Synth Pioneer Suzanne Ciani Talks "Sunergy", Sexism and Coming Full Circle
Suzanne Ciani was one of the first pioneers of the modular Buchla synthesizers in as early as the 1960s. Sandra Song from Paper Mag catches up with one of the first audio wizards about creating new material and empowering women to pursue music.This article originally appeared on Paper Mag
It's not everyday you get to speak with a living legend, and if anyone deserves that title, it's synth pioneer and five-time Grammy nominee Suzanne Ciani, whose groundbreaking work with the modular Buchla synthesizer is the stuff of ambient folklore. And while she may have left electronic music for several decades in favor of traditional piano compositions and commercial work (which included coming up with Coke's famous "pop/pour" sound effect), her most recent release makes it feel like the "Diva of Electronic Music" never left.
Working alongside critically-acclaimed newcomer Kaitlyn Aurelia Smith for RVNG Intl.'s intergenerational FRKWYS series, the two created the stunning Sunergy -- an improvised masterpiece defined by its lush, slow-burning oscillations and the way its romantic oscillations eerily recall the motifs from Ciani's standard-bearing 1982 debut, Seven Waves. Accompanied by a documentary of the same name (filmed by Kanye West's "Only One" director, Sean Hellfritsch), it's evident that Ciani is still as dynamic as ever -- so we reached out to the trailblazer herself to talk a little bit about man's relation to the machine, sexism in the industry and how things really sometimes do end up coming full circle.
Let's talk a little about Sunergy, the album you just put out with Kaitlyn Aurelia Smith. Can you tell me a little about your collaboration, the dynamic you had together and how you went about composing?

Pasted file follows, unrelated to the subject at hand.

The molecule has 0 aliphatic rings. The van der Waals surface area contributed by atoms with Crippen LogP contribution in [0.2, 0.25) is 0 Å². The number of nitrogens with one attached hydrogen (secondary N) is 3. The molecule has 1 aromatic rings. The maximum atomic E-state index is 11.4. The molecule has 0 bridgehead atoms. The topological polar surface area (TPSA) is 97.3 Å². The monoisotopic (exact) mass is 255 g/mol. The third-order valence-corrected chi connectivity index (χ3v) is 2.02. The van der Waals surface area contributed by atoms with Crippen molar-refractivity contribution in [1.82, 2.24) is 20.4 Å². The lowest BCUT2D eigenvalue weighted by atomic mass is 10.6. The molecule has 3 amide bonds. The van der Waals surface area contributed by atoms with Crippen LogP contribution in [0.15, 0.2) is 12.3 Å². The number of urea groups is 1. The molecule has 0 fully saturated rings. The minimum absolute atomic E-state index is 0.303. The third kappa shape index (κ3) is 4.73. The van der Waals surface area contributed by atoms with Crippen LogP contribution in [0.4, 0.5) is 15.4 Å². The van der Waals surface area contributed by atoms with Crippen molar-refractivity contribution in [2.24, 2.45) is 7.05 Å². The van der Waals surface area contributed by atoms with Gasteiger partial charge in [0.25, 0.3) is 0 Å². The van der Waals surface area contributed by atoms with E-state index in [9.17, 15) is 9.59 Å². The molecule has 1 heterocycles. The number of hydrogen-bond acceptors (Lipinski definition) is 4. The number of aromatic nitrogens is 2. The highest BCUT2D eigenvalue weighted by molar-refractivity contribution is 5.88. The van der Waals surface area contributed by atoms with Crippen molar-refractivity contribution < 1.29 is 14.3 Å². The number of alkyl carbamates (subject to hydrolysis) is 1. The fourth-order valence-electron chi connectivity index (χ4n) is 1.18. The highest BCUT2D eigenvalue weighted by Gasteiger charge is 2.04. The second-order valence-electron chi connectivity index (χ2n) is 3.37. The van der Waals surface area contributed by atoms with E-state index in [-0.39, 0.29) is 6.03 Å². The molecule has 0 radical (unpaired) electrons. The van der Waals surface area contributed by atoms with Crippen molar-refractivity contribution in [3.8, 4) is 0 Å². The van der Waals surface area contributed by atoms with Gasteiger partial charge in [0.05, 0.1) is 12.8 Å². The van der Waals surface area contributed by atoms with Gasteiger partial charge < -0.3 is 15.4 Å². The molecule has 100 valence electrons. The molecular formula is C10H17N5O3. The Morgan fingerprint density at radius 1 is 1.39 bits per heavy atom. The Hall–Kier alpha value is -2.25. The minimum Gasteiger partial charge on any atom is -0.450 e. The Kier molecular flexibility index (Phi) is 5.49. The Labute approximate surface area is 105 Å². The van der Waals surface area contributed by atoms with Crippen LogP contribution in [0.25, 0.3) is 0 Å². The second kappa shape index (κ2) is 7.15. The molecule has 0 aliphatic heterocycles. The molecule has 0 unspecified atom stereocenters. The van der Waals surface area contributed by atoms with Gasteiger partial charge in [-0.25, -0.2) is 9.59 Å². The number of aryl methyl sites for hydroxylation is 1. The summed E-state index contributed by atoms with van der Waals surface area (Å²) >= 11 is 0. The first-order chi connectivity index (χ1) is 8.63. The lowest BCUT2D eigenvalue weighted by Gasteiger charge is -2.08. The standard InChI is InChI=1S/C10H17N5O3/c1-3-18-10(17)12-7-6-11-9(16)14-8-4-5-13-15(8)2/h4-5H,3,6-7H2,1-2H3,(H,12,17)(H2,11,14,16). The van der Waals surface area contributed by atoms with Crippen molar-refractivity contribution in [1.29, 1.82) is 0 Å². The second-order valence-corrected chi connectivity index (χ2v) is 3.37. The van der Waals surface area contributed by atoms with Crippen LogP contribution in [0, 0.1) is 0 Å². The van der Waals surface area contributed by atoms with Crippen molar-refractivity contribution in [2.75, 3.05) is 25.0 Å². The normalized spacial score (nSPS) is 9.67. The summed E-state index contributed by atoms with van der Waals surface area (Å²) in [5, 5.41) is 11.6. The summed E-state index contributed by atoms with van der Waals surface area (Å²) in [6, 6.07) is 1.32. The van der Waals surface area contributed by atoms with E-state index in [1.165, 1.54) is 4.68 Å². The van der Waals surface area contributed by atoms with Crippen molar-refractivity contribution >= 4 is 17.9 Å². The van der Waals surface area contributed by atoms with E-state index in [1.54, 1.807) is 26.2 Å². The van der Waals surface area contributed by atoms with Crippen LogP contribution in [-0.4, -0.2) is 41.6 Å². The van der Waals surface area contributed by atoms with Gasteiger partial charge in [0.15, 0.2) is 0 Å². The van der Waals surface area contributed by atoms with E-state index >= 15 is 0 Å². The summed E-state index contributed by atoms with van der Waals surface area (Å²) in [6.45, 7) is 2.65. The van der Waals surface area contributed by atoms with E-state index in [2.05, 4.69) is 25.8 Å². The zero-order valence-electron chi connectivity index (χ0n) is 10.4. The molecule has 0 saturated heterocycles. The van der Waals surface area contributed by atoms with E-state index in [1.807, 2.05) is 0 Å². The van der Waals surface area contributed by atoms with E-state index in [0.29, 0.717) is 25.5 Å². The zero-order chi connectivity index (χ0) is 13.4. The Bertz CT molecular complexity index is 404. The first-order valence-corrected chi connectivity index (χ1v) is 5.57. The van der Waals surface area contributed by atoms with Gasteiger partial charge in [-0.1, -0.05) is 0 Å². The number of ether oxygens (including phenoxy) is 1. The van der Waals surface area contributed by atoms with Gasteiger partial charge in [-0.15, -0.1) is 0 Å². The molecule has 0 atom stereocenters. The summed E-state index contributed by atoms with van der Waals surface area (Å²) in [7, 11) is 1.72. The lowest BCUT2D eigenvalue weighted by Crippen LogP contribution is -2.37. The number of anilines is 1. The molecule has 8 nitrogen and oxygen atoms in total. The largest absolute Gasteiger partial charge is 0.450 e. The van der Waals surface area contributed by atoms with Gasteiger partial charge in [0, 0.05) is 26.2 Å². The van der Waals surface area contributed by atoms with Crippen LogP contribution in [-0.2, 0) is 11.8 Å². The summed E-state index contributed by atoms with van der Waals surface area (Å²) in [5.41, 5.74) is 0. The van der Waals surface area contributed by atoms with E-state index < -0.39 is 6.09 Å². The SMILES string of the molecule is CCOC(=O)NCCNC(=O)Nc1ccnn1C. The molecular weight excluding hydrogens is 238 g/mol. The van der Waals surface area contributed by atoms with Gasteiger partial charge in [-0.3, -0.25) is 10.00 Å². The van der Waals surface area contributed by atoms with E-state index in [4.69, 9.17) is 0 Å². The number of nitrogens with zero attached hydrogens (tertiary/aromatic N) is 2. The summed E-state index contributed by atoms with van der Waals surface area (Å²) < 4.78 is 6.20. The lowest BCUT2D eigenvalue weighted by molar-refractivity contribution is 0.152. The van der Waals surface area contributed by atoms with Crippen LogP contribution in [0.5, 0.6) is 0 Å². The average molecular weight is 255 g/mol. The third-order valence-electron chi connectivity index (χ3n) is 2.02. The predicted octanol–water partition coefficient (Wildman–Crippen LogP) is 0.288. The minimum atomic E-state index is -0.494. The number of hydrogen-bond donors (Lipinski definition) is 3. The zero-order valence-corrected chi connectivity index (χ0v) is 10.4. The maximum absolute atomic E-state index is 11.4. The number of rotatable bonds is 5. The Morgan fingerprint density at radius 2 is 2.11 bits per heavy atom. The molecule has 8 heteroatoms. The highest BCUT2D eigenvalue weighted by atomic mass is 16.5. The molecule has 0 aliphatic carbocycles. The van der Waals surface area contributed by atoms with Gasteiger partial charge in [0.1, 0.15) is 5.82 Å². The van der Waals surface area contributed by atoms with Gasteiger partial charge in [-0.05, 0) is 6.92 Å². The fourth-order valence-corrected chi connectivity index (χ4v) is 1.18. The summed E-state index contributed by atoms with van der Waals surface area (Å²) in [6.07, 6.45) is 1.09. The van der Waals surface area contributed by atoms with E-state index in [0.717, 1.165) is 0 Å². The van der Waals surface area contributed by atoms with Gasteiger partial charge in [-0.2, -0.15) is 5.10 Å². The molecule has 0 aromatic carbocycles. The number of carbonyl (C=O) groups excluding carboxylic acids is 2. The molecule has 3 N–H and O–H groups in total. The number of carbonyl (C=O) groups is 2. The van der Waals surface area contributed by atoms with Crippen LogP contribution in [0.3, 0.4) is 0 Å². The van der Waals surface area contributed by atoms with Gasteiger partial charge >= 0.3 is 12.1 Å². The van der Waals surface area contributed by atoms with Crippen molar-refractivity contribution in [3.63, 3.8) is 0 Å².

I met Kaitlyn by sheer coincidence in this very small town where I live. So that in itself was unusual -- to meet a sister Buchla player out here. I hired her at first as an assistant to help me get ready for a tour that I was doing in Europe. She brought up this idea of the FRKWYS collaboration and brought [RVNG Intl. label head] Matt Werth out here. We talked about it, and then it kind of got put on the back burner. At a certain point, we had an incentive because she was going to move away to L.A., and we looked at it and said, "If we're going to do this, we have to do it now."
So we took a few days in July, and it was just really impulsive -- not a lot of preparation. I had done some live Buchla concerts in 1975, which were recently released -- and as part of the release, I included a paper that I wrote that year describing how you play the Buchla. It was a paper for the National Endowment for the Arts -- they gave me a grant, and I had to produce something. [And this paper] turned out to be like a little recipe book, a starting point. We took some of the sequences that were specified in that paper. There were four 16-stage sequences, and we used those as a starting point for our collaboration together. She played a Music Easel, and I played a 200e -- both Buchla designs -- and we kind of took turns driving. So you have a clock and one person's clock controls the other person's clock. So that how we got locked together.